Nevertheless, the measure passed and was signed into law without any formal medical reviews in 2001.
Murphy said yesterday that he now believes all applicants for 100 percent pensions should first go through a medical panel review.
At the State House, lawmakers routinely introduce bills benefiting certain individuals by name.
The vast majority of the hundreds of measures introduced each year never pass. But about 10 percent do.
The state lawmakers who introduced the measures on Beacon Hill on behalf of the city of Boston say they are merely doing the bidding of local politicians. Representatives Martin J. Walsh, Brian P. Wallace, Kevin G. Honan and Walter F. Timilty all have sponsored the laws granting 100 percent pensions in recent years.
"We don't initiate these laws; these come up from the local government," Wallace said.
The cochairman of the Legislature's Public Service Committee, which reviews bills granting increased pensions to public safety employees, agreed.
"We have a hard time second-guessing bills that come to us with the full support of the community," Representative Jay R. Kaufman said in a recent interview.
Still, Kaufman said he is trying to tamp down the number of laws passed to benefit specific individuals by name or at least require stricter language.
For example, one law passed in June granting an increased pension to an injured firefighter in Worcester requires that he first be evaluated by a state panel of doctors and then report earnings from future jobs that could be deducted from his pension.
Governor Deval Patrick has signed into law five bills granting special pension benefits to individuals by name in cities and towns other than Boston since he took office in January 2007. He said in a statement yesterday that he considers the bills on a case-by-case basis.
"The administration does not generally believe the public is well served by making individual exceptions to a rule that is meant to apply to everyone," said the statement issued by Patrick spokeswoman Rebecca Deusser. "But, there are sometimes unique circumstances, not contemplated by the existing rules, where special measures are needed to address gaps in the law."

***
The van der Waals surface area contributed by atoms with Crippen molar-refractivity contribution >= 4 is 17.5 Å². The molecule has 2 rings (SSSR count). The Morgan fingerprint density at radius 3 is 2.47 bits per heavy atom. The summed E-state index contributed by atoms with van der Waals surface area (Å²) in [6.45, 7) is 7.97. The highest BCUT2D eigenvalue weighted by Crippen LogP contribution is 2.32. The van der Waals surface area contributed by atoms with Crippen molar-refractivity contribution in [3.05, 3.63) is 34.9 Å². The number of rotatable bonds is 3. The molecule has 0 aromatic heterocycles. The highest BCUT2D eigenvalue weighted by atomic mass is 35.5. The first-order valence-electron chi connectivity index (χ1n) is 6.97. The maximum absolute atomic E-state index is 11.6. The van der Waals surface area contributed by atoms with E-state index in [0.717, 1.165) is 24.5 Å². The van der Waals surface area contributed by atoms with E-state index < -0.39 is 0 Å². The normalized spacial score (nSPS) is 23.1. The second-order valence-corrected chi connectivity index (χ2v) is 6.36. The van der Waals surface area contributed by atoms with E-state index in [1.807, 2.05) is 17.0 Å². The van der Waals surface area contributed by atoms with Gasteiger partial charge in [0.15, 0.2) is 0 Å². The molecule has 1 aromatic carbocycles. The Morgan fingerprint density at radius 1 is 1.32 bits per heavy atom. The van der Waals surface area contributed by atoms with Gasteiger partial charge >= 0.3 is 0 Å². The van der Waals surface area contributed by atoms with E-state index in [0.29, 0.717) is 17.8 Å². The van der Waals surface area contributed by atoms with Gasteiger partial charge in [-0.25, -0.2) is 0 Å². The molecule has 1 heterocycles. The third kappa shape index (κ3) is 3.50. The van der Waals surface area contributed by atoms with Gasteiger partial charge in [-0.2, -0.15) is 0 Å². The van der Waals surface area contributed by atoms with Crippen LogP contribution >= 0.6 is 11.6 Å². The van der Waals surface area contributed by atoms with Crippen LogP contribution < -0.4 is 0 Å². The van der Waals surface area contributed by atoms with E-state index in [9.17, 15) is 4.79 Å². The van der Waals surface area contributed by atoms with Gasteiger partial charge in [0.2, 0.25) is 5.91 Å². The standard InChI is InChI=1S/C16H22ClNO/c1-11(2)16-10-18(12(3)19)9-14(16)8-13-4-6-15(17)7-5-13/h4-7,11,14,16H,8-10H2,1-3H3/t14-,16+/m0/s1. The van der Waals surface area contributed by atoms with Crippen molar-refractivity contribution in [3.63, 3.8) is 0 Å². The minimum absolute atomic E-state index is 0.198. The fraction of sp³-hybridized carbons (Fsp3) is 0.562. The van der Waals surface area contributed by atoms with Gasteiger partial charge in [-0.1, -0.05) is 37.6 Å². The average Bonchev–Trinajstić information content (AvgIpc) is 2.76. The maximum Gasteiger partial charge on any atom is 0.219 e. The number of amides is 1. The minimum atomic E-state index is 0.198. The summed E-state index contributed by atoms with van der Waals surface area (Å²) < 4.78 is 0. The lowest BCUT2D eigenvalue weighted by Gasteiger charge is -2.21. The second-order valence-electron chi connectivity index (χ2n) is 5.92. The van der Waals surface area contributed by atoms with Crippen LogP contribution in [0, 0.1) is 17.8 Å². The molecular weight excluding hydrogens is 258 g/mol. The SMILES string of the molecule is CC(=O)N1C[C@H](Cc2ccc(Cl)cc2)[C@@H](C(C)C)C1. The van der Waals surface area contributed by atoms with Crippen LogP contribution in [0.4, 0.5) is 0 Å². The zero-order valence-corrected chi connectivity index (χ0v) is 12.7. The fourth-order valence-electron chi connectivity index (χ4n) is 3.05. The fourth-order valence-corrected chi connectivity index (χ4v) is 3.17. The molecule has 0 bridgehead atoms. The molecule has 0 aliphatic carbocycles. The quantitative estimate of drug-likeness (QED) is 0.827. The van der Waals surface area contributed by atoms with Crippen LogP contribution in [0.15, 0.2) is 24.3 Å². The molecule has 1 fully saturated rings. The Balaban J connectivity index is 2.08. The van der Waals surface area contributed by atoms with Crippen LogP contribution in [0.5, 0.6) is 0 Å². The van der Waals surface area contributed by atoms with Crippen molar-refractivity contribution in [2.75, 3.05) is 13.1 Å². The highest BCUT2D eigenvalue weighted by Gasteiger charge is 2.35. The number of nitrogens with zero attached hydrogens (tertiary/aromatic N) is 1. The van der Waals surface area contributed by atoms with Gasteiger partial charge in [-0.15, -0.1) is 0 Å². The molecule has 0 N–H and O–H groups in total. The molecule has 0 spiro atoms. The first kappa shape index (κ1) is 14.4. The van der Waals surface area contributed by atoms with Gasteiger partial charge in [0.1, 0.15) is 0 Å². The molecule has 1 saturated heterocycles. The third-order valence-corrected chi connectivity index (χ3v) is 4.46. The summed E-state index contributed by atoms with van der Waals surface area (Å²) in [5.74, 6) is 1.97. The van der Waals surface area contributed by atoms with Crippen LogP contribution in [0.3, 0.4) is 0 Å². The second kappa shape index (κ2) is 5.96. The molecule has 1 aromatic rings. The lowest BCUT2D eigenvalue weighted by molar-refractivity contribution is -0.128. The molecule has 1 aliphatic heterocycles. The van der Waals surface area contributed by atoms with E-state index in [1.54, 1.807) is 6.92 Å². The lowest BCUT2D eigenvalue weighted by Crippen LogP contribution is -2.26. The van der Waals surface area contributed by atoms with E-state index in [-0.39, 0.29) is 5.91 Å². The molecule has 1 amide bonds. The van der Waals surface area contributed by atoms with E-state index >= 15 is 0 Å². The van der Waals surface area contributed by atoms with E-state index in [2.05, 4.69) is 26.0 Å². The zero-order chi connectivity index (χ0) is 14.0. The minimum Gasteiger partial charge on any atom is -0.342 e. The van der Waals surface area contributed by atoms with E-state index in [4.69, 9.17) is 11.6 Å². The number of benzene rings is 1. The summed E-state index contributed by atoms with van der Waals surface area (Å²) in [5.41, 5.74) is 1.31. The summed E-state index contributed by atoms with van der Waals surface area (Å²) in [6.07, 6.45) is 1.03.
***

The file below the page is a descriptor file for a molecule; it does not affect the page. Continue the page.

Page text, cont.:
Though Patrick has not had to make a decision yet on any bills granting increased pensions to Boston public safety employees, he may soon get his chance.
The City Council is considering a measure introduced by Councilor Charles Yancey that would award the same increased pension and benefits to former firefighter Allen Curry that Griffiths, Welby, and the others receive.
Curry retired from the Fire Department in 1982 after he was injured while showering in a Dorchester firehouse. Another firefighter poured cleaning chemicals in a neighboring stall and Curry inhaled the fumes, damaging his lungs, records show.
His disability status stood up under review by a state medical panel and he has received 72 percent of his salary in disability pension payments ever since. If Yancey's bill passes, he would receive 100 percent of that salary, plus thousands of dollars in annual raises, retroactive to his retirement 26 years ago.
"I just think it's a case of long overdue justice," Yancey said. "It will be a substantial amount of money, but we have to ask what is fair and what is just."